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Donor Intent and the Legacy Gift: Advisors and Gift Planning Officers Working Together

Friday, September 10, 2021 11:07 AM | Anna Matheson (Administrator)

Written By: Colleen Becht-Folz, CFRE®, CAP®

Cases such as William Robertson, et. al v. Princeton University, et al., Tennessee Division of the United Daughters of the Confederacy v. Vanderbilt, and locally, The Barnes Foundation’s Petition to the Orphan’s Court to Change Settlor’s Intent have all acted as cautionary tales to nonprofit organizations and donors, alike. The outcomes have defined donor intent in the nonprofit sector and changed the discourse between charity and donor to ensure that gifts are used to both benefit the charitable mission and remain true to the intent of the gift.


These conversations have brought wealth/estate planning advisors and gift planning officers to the table to help establish complex, blended gifts when working with high-net-worth donors. When these gifts come to fruition, mission activities - whether it is research, education, or community programs - will be eternally transformed for the betterment of society.

But, these conversations are few and far between for most fundraising professionals responsible for gift planning, particularly in organizations where programs rely on the vast number of previously-unknown bequests that are realized each year or are a low priority compared to more immediate gifts. Instead of these wonderful, proactive conversations regarding an ultimate gift at the end of life, difficult conversations between nonprofit estate administration offices and estate personal representatives (PR) occur on a more regular basis.

When a PR calls to inform an organization of a bequest and expresses how the decedent would have liked the gift used, too often, organizational staff must respond with the dreaded phrases “I am sorry, but that is not how it is written in the will,” or “I am sorry, but our organization does not accept these types of gifts.”  When a bequest cannot be accepted as written, the organization may need to take legal action to change the use of that gift, leading to a smaller gift than intended or no gift at all.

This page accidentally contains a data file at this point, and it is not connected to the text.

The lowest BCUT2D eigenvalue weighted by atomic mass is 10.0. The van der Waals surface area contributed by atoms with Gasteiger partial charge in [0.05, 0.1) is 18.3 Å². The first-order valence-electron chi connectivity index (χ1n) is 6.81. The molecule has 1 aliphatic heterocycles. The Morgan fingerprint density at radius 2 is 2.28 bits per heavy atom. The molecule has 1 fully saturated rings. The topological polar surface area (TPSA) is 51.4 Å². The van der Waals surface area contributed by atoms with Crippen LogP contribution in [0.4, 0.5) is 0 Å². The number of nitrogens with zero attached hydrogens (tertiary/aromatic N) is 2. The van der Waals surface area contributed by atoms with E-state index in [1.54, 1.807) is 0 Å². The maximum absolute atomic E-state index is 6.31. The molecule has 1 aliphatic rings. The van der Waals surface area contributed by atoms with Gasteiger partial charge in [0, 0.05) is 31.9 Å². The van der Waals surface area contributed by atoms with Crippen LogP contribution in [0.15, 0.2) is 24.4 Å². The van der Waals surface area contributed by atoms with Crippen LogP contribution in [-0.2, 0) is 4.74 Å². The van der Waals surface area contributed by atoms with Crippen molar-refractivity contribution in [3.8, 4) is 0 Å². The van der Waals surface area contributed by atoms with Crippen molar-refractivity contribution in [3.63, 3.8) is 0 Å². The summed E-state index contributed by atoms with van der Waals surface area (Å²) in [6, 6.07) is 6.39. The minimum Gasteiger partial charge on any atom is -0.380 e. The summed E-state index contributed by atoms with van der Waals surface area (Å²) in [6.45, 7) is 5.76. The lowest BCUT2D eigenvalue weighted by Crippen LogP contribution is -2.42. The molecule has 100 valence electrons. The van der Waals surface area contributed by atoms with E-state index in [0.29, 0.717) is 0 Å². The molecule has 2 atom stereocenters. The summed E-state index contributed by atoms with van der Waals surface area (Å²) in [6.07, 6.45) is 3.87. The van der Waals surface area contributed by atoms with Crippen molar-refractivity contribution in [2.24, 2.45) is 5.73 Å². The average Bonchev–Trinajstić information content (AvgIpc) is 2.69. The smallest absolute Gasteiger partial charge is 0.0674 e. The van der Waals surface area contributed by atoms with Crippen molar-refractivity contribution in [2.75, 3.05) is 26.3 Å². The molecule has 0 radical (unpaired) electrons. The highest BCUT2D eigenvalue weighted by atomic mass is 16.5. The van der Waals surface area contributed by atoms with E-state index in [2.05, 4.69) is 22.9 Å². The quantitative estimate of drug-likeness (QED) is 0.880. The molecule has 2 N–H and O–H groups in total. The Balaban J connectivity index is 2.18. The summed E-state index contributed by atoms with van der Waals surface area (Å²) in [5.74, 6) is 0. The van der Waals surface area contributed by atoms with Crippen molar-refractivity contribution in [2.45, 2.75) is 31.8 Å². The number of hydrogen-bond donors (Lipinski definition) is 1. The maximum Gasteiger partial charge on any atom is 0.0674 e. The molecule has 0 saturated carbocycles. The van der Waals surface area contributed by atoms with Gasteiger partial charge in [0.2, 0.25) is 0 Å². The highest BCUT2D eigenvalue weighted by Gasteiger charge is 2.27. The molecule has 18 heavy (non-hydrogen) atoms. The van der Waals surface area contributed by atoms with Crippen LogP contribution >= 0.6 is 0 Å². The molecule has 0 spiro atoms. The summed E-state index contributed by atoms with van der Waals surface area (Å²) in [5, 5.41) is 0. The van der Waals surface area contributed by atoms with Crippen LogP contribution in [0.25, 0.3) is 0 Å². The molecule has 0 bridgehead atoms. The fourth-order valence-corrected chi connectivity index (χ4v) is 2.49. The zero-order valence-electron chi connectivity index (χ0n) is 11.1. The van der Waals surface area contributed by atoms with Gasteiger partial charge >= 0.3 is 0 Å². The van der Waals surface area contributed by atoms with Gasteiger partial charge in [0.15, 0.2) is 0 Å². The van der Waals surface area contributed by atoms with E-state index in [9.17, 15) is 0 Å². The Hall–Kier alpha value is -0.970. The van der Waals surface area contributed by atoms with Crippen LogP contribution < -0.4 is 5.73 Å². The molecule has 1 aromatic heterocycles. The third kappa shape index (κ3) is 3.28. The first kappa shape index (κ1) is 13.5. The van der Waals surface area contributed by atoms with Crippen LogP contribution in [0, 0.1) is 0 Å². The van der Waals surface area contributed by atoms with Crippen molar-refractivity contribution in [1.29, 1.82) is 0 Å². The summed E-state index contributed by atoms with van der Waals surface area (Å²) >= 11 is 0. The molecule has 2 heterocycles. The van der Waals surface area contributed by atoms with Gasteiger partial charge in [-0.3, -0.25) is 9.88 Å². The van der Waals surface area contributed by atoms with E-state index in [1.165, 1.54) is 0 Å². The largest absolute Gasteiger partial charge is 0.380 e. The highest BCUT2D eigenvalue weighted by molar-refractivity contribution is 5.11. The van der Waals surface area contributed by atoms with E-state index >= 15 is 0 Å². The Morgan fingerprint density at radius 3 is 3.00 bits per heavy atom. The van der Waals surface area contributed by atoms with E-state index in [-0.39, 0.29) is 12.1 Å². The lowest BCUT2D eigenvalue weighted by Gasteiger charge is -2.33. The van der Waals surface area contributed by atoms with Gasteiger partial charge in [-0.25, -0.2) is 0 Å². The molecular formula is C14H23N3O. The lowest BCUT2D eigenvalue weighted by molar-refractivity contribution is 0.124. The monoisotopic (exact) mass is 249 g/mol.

In many cases, a slight change in the bequest language before the will is finalized can make all the difference. Simple steps can be taken in both nonprofit organizations and estate planning firms that will allow gift planning officers and advisors to better serve shared clients/donors, as both have a vested interest in ensuring the integrity of Legacy Gifts.

For example, fundraising staff responsible for gift planning programs can get involved in local and regional estate planning councils; network with area wealth management advisors and estate planning attorneys; and provide accurate and concise bequest language to advisors to ensure that legacy gifts can be used by the organization and follow the true intent of the gift.

Estate planning advisors can ask more probing questions of their clients when charity is included in estate plans to determine the true intent of the legacy gift; compile a list of the most common charities that clients have named as beneficiaries and get to know the local gift planning officers for those organizations; and use gift planning officers as a resource, reach out to obtain the appropriate bequest language for clients from the organizations chosen as beneficiaries. (Of course, the conversation can remain anonymous).  

When estate planning advisors and gift planning officers work together, no matter the size or timing of the gift, the ongoing legacy of shared clients/donors is preserved.


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